Personality and values fit – do your organisation and job fit well with your personality and values? If you are involved in something that blends easily with your style, behaviour and values, it is much easier to feel happy and effective.

Talent – are you in a job that allows you to play to your natural strengths? Do you have to expend energy on things that you are not very good at? Generally speaking, people are much happier and more effective if they are doing jobs that draw on things that they are good at.

Inspiration and meaning – are you inspired by your job? Do your managers and leaders inspire you? Are you doing something meaningful? People feel much more positive about their jobs if they are doing something that they believe in, or if they feel that they are part of an organisation that is doing something worthwhile.

Fairness and equity – do you feel that your effort and hard work are valued and rewarded fairly? People generally feel much happier if they feel appreciated, and that their efforts are rewarded in a reasonable way. This need not refer only to material reward, but describes that whole experience of being valued.

Autonomy and control – do you feel that you can exercise freedom and control over your own work and destiny? Most people feel much happier if they have a reasonable amount of control. However, people do vary in the amount of autonomy they feel they need.

Relationships – do you have the kind of work relationships that you want with your manager, colleagues, and other work associates?

Practical and environmental factors – does the physical environment of your workplace appeal to you and make you comfortable? Does the practical aspect of your work make you happy?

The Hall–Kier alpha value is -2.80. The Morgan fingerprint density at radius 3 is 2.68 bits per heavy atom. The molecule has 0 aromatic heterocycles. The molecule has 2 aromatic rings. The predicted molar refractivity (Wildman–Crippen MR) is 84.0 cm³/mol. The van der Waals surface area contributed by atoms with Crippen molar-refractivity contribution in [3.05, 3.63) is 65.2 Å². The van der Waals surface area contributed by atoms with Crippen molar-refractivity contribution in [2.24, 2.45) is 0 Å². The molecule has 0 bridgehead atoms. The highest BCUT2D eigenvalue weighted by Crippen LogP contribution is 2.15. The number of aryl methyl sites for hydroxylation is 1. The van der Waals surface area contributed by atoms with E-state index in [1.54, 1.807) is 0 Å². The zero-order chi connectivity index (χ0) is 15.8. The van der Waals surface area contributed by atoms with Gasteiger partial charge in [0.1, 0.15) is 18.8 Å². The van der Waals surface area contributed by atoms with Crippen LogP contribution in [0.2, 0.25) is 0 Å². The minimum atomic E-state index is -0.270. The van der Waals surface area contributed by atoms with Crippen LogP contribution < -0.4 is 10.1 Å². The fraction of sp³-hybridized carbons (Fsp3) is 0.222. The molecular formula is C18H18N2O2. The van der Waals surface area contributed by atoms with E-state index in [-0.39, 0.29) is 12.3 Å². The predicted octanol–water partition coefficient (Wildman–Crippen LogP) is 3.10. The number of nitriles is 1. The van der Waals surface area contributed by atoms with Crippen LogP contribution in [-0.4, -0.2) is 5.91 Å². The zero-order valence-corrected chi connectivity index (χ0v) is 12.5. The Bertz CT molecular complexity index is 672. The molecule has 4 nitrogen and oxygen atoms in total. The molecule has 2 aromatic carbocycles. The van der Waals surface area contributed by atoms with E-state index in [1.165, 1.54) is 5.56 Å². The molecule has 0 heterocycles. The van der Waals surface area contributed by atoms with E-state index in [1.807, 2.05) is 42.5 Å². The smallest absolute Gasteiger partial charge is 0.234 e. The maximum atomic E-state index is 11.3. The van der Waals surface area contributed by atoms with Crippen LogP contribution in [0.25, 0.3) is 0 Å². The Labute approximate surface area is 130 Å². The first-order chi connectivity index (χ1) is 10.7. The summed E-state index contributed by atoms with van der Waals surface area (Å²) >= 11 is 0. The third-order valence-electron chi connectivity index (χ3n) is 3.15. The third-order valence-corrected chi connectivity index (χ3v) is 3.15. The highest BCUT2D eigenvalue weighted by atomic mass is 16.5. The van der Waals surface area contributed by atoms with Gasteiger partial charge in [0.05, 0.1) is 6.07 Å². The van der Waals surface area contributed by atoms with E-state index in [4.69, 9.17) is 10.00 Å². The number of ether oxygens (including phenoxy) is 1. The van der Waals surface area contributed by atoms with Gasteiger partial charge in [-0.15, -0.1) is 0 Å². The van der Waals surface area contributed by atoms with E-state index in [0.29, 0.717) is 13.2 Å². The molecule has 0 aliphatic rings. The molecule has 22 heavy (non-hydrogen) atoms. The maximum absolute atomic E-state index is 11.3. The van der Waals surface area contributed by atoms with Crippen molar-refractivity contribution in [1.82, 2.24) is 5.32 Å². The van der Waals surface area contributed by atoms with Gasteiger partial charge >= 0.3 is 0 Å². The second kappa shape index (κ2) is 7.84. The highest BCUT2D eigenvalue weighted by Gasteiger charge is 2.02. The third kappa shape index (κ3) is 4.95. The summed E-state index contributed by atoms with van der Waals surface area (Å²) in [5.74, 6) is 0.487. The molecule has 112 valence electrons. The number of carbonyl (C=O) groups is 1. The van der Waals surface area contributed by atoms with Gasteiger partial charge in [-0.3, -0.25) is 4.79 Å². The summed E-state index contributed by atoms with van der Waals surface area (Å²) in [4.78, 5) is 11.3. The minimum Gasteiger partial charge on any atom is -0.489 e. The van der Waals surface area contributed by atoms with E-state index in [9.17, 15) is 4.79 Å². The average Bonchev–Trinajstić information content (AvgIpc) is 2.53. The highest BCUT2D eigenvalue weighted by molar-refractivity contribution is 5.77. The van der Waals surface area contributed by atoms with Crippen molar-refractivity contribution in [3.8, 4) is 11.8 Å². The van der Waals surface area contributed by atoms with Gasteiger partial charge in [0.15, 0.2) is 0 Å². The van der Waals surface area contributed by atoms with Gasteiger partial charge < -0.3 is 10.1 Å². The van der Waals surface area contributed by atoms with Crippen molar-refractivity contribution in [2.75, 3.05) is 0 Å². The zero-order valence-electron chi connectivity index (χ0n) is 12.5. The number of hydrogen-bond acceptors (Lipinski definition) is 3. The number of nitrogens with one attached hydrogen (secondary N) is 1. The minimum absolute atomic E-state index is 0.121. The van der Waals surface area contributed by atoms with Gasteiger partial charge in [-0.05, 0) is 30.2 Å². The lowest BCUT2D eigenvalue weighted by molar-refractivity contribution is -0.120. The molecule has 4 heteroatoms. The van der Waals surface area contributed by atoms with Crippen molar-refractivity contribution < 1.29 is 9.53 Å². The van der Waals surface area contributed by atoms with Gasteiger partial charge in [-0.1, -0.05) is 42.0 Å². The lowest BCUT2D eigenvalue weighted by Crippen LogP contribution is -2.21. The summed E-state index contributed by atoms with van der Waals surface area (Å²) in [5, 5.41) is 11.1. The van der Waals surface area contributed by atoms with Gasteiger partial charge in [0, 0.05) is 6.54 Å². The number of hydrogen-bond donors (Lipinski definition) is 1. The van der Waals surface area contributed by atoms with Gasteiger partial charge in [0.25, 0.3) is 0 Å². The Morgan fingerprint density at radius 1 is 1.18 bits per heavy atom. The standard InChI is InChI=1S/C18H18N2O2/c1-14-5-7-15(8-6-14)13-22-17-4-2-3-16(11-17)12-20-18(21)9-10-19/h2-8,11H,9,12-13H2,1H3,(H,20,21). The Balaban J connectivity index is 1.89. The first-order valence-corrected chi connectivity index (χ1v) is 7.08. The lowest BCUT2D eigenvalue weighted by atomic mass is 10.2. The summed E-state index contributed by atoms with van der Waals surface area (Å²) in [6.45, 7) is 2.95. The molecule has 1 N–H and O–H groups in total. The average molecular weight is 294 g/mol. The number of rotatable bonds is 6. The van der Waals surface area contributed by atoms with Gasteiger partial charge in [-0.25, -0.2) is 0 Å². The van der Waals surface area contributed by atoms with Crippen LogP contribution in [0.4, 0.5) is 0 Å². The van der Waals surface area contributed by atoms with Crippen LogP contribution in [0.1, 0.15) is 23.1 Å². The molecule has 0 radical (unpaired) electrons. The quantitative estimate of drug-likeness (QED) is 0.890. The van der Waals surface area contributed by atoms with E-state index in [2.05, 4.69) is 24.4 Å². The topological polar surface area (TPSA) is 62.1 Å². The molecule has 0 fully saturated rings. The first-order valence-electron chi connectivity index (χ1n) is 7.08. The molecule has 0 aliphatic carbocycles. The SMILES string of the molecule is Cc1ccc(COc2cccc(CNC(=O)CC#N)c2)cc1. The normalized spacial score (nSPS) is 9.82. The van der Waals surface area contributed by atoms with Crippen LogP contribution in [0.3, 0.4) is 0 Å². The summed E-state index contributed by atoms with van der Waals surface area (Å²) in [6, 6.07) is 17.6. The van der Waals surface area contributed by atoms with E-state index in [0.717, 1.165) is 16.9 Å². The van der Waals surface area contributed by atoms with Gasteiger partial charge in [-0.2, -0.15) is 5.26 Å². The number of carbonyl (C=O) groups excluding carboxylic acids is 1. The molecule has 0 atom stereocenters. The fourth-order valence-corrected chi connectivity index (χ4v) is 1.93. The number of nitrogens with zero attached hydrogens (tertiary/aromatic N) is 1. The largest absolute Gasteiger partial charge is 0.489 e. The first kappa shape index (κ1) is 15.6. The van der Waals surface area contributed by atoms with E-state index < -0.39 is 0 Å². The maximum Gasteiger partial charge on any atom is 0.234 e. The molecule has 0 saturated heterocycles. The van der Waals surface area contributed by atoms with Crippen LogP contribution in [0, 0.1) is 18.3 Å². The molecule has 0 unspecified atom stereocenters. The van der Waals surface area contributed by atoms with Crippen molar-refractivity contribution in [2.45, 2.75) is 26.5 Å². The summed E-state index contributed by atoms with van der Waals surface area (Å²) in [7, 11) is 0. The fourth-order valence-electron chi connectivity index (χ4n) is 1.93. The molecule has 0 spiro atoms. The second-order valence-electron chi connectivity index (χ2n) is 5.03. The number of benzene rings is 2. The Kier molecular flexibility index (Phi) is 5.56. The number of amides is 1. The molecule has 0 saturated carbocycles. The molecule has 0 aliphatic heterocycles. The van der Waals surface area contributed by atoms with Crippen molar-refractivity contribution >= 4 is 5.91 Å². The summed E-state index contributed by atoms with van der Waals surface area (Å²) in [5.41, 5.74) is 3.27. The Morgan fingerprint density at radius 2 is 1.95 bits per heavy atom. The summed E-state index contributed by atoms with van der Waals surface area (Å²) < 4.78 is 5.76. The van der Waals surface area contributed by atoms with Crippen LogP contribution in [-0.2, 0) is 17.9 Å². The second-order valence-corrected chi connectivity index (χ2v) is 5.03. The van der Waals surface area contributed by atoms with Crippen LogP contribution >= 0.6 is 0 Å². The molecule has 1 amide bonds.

Long-term prospects – does your work appeal to your ambitions and future goals?

To address these areas, there are several key things that people can do:



  1. Know yourself – a crucial step to achieving a better balance of the areas described is self-knowledge. What sort of environment and culture are you happy in? What are your values and motives? What are the areas in which you are talented? What are your ambitions and goals? Be honest about yourself – about the things you are good at, and the things you are not.
  2. Know your job – what are the actual requirements of your job? How well do these suit you? Are there other ways in which your job could be done to work better for you?
  3. Know your environment – what are your organisation and culture actually like? To what extent do these satisfy your needs?
  4. Know the people around you – understanding your manager and colleagues can go a long way to seeing how things really are – and how easy they might be to change.
  5. The ‘psychological contract’ – which of the issues above form part of an unwritten contract between you and your employer? Many of these things come to be accepted and required over time, but in fact could be changed if we focus on them. It can be helpful to see the psychological contract for what it is, so that we can consciously develop the kind of contract we want.
  6. Things you can change – there are often many things we can change for ourselves. Could you re-organise your job? Could you share activities differently with your team, so that each person is doing more of the things they enjoy and are good at? Could you change your career path? In the end, are you in the right job/organisation?
  7. Things others can help with – your colleagues and manager have a huge impact on you and your wellbeing. Can you persuade them to do things differently?

Are you unhappy with your HR role? Is the profession suffering from collective depression? Let us know your thoughts at michael.millar@rbi.co.uk